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March 16, 2008


"I became more convinced than ever that asking for guidance or opening myself to higher possibilities, without preconceived expectations, was far more fruitful than praying to an omnipotent God for specific acts, but I also felt more alone than I ever had, and that absence included the God I might have once believed in and who still seemed to be presented by the church i had known since childhood."

I just finished reading your book "Going to Heaven..." and found myself wondering as much about the writer of such a book as the subject you covered. It was engrossing and moving for me to learn so much about the process of the church in which I was confirmed (36 years ago yesterday) and how much I identified with your introduction to the book.

I have had very little to do with the church since I was 17 and was actually a part of a pilot program in my diocesse to be part of a Mission Team to research failing Parishes. I was with two Seminarians (male of course) and another woman who was getting a teaching degree from another Seminary. I remember calling on a woman who hadn't attended church in many years. My "job" was to ask her why she had stopped attending the church. She must have been younger than I am now and with much bitterness she told me that when she became divorced some years earlier, she was denied communion. I suddently felt brash and ill-equipped for the work I'd been assigned and at the same time, empathetic. She knew a good deal more about the church than I did and it did seem presumptuous of to me to be asking these questions. I think I urged her to give it a try again--things had changed...

During my young adulthood, I became involved with an Athiest who's arguments against God were mighty persuasive; but, there was always a flicker of, "But, what if the story IS true?" In the meantime, my brother became an Episcopal Priest, my sister headed the music ministry in her church and my mother migrated into a very "High" Anglico-Catholic expression of the church. (we were all raised low church). My mother was born into Episcopalianism. My father was confirmed the same day that I was. And they were both active on the Evangelism Commission for our New England Diocesse until my father died when I was 20.

Somewhere along the way, I did read the Gospels on my own and I just couldn't reconcile, the institution of the church with the words and actions of Jesus; so, I limited my participation to supporting family events which involved church.

As my mother became more immersed in her church and my brother supportive of the Election of Bishop Robinson, they became more and more polarized. And the growing pains of the Church became the battleground where our family was actually thrashing out a much deeper and more personal source of pain and anguish having nothing whatsoever to do with the church. At one point my brother's parish hired for his assistant a Lesbian living in a committed relationship. My mother's parish was joining forces with some of the African Bishops and the other American churches you wrote of in your book. I happen to agree with my brother's expression of Christianity. He did his best not to engage; but, even the restrained silences were heavy with the debate.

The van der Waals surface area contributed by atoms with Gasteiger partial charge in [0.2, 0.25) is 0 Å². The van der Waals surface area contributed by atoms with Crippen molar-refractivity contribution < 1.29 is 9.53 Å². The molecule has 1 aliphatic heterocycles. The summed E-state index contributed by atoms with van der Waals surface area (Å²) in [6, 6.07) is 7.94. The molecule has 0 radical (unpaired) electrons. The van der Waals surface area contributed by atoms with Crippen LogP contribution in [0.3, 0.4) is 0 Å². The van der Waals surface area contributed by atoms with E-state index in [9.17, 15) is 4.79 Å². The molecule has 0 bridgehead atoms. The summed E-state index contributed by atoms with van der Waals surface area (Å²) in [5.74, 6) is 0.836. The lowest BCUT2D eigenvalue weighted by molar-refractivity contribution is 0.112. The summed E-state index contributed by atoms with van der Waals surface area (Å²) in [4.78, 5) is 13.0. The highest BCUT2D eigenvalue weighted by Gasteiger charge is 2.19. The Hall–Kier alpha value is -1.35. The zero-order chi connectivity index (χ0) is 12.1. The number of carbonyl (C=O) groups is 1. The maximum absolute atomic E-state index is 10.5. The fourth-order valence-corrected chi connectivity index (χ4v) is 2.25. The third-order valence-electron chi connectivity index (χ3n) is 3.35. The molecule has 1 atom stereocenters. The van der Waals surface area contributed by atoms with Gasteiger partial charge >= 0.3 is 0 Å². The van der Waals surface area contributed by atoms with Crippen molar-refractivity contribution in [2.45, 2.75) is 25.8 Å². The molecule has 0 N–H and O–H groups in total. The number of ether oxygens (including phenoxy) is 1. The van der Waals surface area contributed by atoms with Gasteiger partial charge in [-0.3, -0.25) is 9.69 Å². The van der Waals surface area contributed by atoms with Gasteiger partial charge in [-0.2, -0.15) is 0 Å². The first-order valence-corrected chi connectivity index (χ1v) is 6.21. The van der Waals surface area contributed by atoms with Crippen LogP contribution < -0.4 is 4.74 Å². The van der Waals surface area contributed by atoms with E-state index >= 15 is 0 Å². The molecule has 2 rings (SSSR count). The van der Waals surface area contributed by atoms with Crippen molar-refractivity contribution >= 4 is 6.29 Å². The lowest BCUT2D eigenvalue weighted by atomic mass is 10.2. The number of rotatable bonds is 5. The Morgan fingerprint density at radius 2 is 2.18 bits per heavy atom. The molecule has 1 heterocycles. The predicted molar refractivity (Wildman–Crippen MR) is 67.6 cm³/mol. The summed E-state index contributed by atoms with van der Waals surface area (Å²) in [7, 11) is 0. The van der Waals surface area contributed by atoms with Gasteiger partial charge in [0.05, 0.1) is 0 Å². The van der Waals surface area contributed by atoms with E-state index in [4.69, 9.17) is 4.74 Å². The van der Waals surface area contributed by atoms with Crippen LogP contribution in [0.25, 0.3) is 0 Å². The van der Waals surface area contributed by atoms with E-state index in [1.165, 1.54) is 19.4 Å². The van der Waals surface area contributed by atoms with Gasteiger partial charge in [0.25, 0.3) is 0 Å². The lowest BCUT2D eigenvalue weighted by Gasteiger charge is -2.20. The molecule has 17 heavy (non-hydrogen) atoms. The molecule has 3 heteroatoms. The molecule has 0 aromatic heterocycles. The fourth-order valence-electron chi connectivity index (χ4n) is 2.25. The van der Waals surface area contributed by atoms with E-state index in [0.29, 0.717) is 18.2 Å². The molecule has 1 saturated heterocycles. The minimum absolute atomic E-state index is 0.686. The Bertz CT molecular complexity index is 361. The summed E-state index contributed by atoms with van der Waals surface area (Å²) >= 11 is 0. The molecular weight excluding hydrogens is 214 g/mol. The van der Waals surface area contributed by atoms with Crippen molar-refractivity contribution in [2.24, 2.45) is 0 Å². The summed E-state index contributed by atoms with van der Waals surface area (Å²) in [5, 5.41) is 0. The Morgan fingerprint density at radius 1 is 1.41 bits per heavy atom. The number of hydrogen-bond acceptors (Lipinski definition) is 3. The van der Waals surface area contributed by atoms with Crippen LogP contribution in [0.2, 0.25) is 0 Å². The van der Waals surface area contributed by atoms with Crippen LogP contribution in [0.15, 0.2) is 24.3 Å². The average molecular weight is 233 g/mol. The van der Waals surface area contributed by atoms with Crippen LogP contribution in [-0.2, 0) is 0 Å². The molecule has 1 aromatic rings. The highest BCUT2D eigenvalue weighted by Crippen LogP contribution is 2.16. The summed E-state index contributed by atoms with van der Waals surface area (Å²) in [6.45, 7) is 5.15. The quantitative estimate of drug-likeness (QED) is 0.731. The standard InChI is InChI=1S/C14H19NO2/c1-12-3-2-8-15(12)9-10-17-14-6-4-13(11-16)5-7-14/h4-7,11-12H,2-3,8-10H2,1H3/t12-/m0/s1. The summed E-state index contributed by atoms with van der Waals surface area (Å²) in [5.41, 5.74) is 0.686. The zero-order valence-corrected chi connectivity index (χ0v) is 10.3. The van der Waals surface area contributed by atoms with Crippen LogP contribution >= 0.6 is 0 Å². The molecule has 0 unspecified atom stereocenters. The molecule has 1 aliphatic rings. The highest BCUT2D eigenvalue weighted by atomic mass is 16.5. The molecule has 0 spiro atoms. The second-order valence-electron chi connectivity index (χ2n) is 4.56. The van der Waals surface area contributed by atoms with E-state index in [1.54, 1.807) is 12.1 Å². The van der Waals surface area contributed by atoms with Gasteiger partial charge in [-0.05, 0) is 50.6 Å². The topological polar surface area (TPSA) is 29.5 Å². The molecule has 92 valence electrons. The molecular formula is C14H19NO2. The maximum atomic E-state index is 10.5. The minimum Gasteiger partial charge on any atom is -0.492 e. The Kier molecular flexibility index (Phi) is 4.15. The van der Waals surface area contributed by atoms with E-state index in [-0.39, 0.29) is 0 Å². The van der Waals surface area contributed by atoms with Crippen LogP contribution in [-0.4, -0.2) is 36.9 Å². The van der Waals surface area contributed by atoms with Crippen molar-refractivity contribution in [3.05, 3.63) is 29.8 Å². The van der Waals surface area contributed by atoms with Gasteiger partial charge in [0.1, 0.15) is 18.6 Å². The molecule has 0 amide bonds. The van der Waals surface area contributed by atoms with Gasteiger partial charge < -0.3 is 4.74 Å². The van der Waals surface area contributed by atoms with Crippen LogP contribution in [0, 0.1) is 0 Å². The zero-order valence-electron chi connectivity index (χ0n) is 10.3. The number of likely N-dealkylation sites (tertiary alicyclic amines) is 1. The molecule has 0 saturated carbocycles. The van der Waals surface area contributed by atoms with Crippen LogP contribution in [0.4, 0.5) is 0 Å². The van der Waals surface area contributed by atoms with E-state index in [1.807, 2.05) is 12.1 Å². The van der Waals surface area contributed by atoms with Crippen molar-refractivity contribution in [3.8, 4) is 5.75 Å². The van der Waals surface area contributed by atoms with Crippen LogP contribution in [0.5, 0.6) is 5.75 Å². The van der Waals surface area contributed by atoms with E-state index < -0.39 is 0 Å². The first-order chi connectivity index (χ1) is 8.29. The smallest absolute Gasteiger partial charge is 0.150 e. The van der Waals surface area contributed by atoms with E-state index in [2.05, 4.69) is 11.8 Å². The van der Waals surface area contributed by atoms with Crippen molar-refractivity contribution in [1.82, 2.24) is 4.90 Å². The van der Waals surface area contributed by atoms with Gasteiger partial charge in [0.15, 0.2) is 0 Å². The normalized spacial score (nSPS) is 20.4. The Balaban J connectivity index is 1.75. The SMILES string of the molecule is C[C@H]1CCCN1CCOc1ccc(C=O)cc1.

Reading your book simply gave me hope. I can't even be sure what that means. But it did. The way you handled all the issues and conveyed Gene's story and the process of his election, was Grace at work. I don't know how anything will be reconcilled--either in my family or in the church; but, being willing "to leave off pre-conceived expectations" is the place to begin.

Like you, I have recently emigrated. I'm living in Ireland. I know nothing of the Church of Ireland except through the eyes of my Catholic husband and our mostly Catholic friends. However, the reason that I have read your book is because I have a friend from an anonymous fellowship, who upon realizing I was American and not Catholic sensed that I might be open to reading your book. I may be the only person to whom he's confided both his "Denomination and his being gay" and I am honored that he wanted me to read this book.

Like you, I have felt more alone here than ever; and, it isn't for lack of fellowship. I'm also finding the aloneness to be Holy ground (whatever the heck that means)... Somehow, no matter where I am geographically, or internally, Holy week takes hold of me and I get swept up into the story, no matter how much I resist it or try to ignore it. I can say the same of the Nativity and Epiphany--because our little church enacted each of these stories every year of my childhood and young adulthood. Perhaps, it is the Grace of enactment that has helped me to keep cradling that baby instead of throwing him out with the bath water. And, although, I may know how the story ends, as I remain present to the re-enactment, I havn't a clue where it will take me this time. And although we are strangers, I will think of you along the road this week and imagine you among the crowd and at the foot of the cross and at the empty tomb. Peace and thank you.

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Who was Cassandra?

  • In the Iliad, she is described as the loveliest of the daughters of Priam (King of Troy), and gifted with prophecy. The god Apollo loved her, but she spurned him. As a punishment, he decreed that no one would ever believe her. So when she told her fellow Trojans that the Greeks were hiding inside the wooden horse...well, you know what happened.